The late Douglas Adams is an author I admire. Lately, I have been reading his posthumous book, The Salmon of Doubt, which is a selection of files extracted from his computer after his death, some of which had been published already, some of which are new, including eleven chapters of an unfinished novel.
One of the articles is an interview published in The American Atheist Vol 37 No 1. In this interview, he identifies himself as a radical Atheist, a term he uses to make clear he is not an Agnostic, not any more anyway.
I have no problem with that. I respect the thinking that leads one to be a strong atheist. But, further in the interview, he indicates he considers agnosticism to be "wishy-washy," or "legalistic, cross-your-fingers-behind-your-back, Clintonian hair-splitting." In this, he showed he had no understanding of the possibilities of agnostic thought.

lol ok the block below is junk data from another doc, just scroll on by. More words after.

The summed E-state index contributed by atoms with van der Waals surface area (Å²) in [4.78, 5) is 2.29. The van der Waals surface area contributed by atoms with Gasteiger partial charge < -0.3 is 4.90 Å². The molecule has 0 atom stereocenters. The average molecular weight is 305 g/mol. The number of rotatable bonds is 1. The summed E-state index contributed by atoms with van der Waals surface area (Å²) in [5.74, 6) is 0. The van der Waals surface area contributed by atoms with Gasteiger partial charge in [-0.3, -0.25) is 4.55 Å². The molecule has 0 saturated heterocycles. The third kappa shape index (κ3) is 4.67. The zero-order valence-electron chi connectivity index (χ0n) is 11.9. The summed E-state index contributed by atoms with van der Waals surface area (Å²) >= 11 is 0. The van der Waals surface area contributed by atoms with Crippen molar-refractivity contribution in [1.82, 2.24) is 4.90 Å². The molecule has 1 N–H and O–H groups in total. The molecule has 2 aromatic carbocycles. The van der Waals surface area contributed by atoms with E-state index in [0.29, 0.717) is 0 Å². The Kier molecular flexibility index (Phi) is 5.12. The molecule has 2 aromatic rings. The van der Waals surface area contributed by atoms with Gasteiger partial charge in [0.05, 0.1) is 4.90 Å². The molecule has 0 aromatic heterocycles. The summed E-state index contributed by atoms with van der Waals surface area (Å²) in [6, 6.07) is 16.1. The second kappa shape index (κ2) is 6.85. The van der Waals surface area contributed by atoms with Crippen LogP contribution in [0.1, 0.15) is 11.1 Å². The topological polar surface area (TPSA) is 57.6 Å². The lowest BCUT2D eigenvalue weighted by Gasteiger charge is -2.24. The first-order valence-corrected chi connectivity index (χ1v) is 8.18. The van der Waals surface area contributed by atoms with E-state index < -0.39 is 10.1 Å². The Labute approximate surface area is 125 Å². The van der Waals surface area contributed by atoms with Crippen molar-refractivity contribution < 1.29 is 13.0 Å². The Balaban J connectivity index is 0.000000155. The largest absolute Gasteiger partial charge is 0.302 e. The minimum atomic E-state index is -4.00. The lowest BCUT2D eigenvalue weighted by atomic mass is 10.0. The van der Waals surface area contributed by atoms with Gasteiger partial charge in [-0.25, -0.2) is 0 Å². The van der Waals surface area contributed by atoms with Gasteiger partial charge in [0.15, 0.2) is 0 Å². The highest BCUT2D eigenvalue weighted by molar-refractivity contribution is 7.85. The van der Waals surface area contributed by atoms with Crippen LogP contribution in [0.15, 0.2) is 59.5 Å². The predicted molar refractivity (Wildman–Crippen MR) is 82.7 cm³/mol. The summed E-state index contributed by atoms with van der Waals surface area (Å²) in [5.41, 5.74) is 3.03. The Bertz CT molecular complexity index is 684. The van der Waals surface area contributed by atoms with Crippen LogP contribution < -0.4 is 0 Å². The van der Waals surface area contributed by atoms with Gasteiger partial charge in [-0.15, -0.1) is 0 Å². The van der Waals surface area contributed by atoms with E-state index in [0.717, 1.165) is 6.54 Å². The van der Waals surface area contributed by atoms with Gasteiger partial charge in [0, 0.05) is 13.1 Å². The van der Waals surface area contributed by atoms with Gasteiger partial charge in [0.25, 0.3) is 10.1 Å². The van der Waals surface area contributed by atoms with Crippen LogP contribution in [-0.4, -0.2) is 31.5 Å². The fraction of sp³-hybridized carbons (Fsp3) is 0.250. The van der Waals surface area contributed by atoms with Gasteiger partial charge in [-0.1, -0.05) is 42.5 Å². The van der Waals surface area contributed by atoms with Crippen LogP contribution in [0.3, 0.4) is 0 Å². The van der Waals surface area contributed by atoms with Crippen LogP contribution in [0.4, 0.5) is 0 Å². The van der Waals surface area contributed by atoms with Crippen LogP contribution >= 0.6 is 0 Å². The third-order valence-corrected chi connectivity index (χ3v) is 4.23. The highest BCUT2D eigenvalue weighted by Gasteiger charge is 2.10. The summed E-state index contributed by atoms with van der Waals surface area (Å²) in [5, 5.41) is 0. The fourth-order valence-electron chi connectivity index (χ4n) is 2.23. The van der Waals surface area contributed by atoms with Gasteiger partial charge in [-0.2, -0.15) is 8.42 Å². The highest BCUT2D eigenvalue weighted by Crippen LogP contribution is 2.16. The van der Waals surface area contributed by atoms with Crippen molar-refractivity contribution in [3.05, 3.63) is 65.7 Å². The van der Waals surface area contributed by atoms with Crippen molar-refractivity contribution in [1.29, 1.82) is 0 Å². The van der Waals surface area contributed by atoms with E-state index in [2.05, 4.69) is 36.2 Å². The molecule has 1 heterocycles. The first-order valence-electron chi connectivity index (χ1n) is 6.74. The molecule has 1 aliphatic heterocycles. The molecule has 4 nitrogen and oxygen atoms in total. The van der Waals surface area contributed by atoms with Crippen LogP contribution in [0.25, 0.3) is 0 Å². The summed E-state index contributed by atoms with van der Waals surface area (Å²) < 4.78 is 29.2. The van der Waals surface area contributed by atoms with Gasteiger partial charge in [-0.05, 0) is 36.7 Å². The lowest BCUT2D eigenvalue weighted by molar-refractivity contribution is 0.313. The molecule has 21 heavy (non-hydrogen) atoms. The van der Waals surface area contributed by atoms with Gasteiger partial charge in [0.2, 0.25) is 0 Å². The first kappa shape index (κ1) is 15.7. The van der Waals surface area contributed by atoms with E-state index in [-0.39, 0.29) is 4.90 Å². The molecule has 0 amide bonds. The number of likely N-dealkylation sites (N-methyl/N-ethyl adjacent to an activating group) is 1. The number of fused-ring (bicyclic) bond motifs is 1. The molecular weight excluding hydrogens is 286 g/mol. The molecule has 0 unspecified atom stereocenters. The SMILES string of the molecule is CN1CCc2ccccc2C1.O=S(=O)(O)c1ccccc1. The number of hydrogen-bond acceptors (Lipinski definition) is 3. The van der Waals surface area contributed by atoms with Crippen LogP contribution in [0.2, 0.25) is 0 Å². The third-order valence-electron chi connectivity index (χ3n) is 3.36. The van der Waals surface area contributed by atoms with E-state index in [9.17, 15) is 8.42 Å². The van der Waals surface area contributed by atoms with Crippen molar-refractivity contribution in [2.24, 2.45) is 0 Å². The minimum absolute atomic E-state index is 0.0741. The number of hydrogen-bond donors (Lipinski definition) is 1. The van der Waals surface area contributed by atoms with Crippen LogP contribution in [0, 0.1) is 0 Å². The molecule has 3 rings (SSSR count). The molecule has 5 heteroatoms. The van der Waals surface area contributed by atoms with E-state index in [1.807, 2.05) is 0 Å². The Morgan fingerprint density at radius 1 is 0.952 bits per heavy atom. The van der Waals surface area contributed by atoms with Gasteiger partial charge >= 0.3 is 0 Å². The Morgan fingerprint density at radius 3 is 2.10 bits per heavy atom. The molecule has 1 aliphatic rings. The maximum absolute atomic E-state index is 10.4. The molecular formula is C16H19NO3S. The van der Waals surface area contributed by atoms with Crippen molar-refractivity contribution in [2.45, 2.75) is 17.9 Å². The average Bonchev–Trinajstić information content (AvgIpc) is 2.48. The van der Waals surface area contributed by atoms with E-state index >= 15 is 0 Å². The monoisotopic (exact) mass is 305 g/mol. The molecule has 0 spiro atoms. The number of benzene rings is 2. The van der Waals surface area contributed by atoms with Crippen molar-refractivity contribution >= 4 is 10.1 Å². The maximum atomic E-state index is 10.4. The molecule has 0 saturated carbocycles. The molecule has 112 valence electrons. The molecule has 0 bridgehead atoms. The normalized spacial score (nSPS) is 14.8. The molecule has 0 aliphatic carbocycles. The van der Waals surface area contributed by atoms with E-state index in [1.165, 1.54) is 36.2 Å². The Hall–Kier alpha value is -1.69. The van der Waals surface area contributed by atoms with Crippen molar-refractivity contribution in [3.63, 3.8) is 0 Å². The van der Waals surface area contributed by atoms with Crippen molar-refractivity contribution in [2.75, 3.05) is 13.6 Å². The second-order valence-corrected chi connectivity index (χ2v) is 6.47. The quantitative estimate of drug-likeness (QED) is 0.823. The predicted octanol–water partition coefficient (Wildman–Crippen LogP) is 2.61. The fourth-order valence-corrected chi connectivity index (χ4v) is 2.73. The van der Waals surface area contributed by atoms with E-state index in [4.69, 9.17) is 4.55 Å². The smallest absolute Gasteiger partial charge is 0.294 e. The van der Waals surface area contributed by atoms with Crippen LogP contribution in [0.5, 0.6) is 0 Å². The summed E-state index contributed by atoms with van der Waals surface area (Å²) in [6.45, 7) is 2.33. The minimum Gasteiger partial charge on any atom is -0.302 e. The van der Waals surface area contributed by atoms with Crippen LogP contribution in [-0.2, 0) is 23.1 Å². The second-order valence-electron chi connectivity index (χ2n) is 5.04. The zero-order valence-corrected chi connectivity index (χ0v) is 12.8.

Yes, there are agnostics who cannot make up their minds and dither between belief and disbelief. Yes, there are those who become agnostics temporarily when travelling between belief and atheism, or vice-versa. But that does not represent agnosticism in its fullest.
Agnosticism can also be a decisive statement that "I don't know" is the final answer to the existence of a supreme power. A "Yes" or "No" is beyond our current state of knowledge. And always will be beyond our knowledge. There's nothing wishy-washy about that.